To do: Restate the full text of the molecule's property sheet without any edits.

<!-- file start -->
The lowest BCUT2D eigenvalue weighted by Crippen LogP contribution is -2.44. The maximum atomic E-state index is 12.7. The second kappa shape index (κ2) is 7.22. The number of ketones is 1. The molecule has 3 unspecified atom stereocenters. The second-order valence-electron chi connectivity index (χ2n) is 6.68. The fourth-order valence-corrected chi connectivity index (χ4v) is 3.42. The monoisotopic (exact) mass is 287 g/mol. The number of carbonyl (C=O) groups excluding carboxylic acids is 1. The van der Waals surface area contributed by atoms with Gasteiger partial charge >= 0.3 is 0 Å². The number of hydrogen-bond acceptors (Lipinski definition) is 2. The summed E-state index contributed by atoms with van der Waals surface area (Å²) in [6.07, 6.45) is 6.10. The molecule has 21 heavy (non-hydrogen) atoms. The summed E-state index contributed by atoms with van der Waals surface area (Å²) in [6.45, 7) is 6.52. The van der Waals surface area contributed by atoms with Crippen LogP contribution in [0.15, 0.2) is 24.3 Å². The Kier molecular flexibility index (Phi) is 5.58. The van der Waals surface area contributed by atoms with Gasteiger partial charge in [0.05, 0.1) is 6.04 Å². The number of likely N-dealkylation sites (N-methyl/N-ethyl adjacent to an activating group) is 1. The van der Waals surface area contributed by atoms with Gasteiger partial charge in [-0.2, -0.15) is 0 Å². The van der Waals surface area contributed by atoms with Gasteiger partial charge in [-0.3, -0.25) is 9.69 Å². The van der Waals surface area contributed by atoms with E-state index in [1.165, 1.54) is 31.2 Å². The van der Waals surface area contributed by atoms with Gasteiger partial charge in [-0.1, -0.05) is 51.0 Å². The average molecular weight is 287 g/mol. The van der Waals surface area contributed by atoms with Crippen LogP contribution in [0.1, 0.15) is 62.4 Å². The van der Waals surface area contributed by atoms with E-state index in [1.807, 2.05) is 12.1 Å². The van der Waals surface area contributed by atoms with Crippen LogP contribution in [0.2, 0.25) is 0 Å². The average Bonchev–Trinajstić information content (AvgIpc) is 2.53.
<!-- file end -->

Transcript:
The lowest BCUT2D eigenvalue weighted by Crippen LogP contribution is -2.44. The maximum atomic E-state index is 12.7. The second kappa shape index (κ2) is 7.22. The number of ketones is 1. The molecule has 3 unspecified atom stereocenters. The second-order valence-electron chi connectivity index (χ2n) is 6.68. The fourth-order valence-corrected chi connectivity index (χ4v) is 3.42. The monoisotopic (exact) mass is 287 g/mol. The number of carbonyl (C=O) groups excluding carboxylic acids is 1. The van der Waals surface area contributed by atoms with Gasteiger partial charge >= 0.3 is 0 Å². The number of hydrogen-bond acceptors (Lipinski definition) is 2. The summed E-state index contributed by atoms with van der Waals surface area (Å²) in [6.07, 6.45) is 6.10. The molecule has 21 heavy (non-hydrogen) atoms. The summed E-state index contributed by atoms with van der Waals surface area (Å²) in [6.45, 7) is 6.52. The van der Waals surface area contributed by atoms with Crippen LogP contribution in [0.15, 0.2) is 24.3 Å². The Kier molecular flexibility index (Phi) is 5.58. The van der Waals surface area contributed by atoms with Gasteiger partial charge in [0.05, 0.1) is 6.04 Å². The number of likely N-dealkylation sites (N-methyl/N-ethyl adjacent to an activating group) is 1. The van der Waals surface area contributed by atoms with Gasteiger partial charge in [-0.2, -0.15) is 0 Å². The van der Waals surface area contributed by atoms with Gasteiger partial charge in [-0.3, -0.25) is 9.69 Å². The van der Waals surface area contributed by atoms with E-state index in [1.165, 1.54) is 31.2 Å². The van der Waals surface area contributed by atoms with Gasteiger partial charge in [-0.1, -0.05) is 51.0 Å². The average molecular weight is 287 g/mol. The van der Waals surface area contributed by atoms with Crippen LogP contribution in [0.1, 0.15) is 62.4 Å². The van der Waals surface area contributed by atoms with E-state index in [1.807, 2.05) is 12.1 Å². The van der Waals surface area contributed by atoms with Crippen LogP contribution in [0.2, 0.25) is 0 Å². The average Bonchev–Trinajstić information content (AvgIpc) is 2.53.